Base card Design -
The Cup base cards come in their usual super-thick stock. These base cards are pretty much like every other year of The Cup. I would definitely have a hard time distinguishing base card designs from year to year as they all look so similar. I think it'd be nice for Upper Deck to really change up the base design for The Cup to give each year a super-distinct look - just my opinion. The base cards are fine cards, but definitely don't have near the appeal of the real reason you buy The Cup... the hits!
Nothing is too special about the back of the base card either. It's your standard back... not even a write up here! The design goes well with it's front-facing counterpart and everything is easily seen and read.
There seem to be plenty of rookie patch auto cards from what I've seen of breaks. My particular tin had two. The standard rookie patch auto card is numbered to 249 and has a light blue design that, again, is very typical of The Cup. Unfortunately, these RPAs leaving me wanting. The color scheme and layout of the card is serviceable, but flat. There just isn't anything in terms of how they look that would really wow you. Like the base cards, I think Upper Deck needs to kick these into a higher gear next year.
Base Card Design Score:
Each tin of The Cup will give collectors about 5 hits. Collectors will find on-card autographs, patches, and unique collectibles when they purchase The Cup. Every collector crosses their fingers when it comes to opening up a tin. We're all hoping for that massive monster to come out!
Perhaps the most 'boring' of the hits has to be the jersey cards found in The Cup. These are just jersey cards like those you would find in the lower-end brands just with a much more limited numbering. This quad jersey of four Senators is numbered to just 10. It's a very low number, but the card itself doesn't do too much for me. The patch version of this card might be interesting if the pieces of patch embedded were nice.
Brilliance cards combine some clear acetate on top of a foil team logo. The effect comes off pretty nicely, especially with the ice-blue pen used to autograph the card. My only gripe about these cards is that they are not serial numbered so it is difficult to determine how rare they are.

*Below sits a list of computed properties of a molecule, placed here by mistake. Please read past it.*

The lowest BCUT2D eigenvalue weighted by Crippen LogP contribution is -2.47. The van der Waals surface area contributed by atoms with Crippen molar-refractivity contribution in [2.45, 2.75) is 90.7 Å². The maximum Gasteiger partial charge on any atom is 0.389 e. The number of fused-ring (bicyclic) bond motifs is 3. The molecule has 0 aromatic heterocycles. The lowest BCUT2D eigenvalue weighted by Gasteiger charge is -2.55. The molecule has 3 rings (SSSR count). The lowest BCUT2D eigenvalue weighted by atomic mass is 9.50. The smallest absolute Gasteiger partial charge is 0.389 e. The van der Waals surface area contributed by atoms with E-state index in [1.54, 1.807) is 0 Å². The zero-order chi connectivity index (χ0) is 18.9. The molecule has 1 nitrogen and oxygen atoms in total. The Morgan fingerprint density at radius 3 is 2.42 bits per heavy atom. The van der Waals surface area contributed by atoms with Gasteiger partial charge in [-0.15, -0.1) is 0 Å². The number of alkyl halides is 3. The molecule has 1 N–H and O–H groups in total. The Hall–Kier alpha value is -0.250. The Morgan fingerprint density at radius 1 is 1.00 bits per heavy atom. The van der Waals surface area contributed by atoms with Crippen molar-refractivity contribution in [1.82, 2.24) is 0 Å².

My absolute favorite card from my tin was this amazing patch/auto of Teemu Selanne. The patch on this card is absolutely incredible! It's the center-piece of the Mighty Duck logo from an old Ducks jersey. That combined with the autograph make it a real winner of a card. I was very happy to find this unique piece. This is the kind of card you are hoping to get when you purchase something like The Cup.
Of course there are many more different sorts of hits to find when buying into The Cup... way too many to write about in this blog post, that's for sure! I just suggest you take a look at some of the Cup breaks on Youtube. You may need a bib though... there will be a lot of droolage!
Overall Value -
At over $400 per tin of The Cup, there's a very steep hill to climb if you want to buy into it. It's definitely not a product that many can afford to purchase. For those who can, though, it's worth it to dip into it as much as you can. Like I said earlier, it's THE product you wait the entire season for.
The good news is, for those who can't afford a tin, there will be plenty of nice Cup singles to purchase in the secondary market that won't cost you near the price of a tin. That would be a great way to enjoy cards from this set.
Each year I am reminded about just how fun it is to pop open a tin of The Cup. It's hands down the best hockey product you can get!
Check out my personal tin of The Cup: